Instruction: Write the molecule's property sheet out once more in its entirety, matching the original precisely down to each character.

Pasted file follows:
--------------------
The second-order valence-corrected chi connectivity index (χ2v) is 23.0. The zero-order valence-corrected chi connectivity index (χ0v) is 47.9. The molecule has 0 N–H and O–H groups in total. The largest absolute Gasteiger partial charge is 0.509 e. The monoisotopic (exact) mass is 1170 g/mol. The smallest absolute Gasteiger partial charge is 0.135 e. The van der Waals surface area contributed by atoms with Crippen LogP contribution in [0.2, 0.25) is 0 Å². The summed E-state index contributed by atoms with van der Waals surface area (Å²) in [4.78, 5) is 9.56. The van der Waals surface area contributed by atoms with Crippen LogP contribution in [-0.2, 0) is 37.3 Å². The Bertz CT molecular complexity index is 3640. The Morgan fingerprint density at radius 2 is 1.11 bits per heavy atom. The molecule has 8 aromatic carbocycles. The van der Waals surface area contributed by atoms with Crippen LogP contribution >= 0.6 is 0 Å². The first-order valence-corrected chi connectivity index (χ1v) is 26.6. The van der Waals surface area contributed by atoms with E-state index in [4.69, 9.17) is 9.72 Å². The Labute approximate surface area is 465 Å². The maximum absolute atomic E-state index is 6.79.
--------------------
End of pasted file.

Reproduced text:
The second-order valence-corrected chi connectivity index (χ2v) is 23.0. The zero-order valence-corrected chi connectivity index (χ0v) is 47.9. The molecule has 0 N–H and O–H groups in total. The largest absolute Gasteiger partial charge is 0.509 e. The monoisotopic (exact) mass is 1170 g/mol. The smallest absolute Gasteiger partial charge is 0.135 e. The van der Waals surface area contributed by atoms with Crippen LogP contribution in [0.2, 0.25) is 0 Å². The summed E-state index contributed by atoms with van der Waals surface area (Å²) in [4.78, 5) is 9.56. The van der Waals surface area contributed by atoms with Crippen LogP contribution in [-0.2, 0) is 37.3 Å². The Bertz CT molecular complexity index is 3640. The Morgan fingerprint density at radius 2 is 1.11 bits per heavy atom. The molecule has 8 aromatic carbocycles. The van der Waals surface area contributed by atoms with Crippen LogP contribution >= 0.6 is 0 Å². The first-order valence-corrected chi connectivity index (χ1v) is 26.6. The van der Waals surface area contributed by atoms with E-state index in [4.69, 9.17) is 9.72 Å². The Labute approximate surface area is 465 Å². The maximum absolute atomic E-state index is 6.79.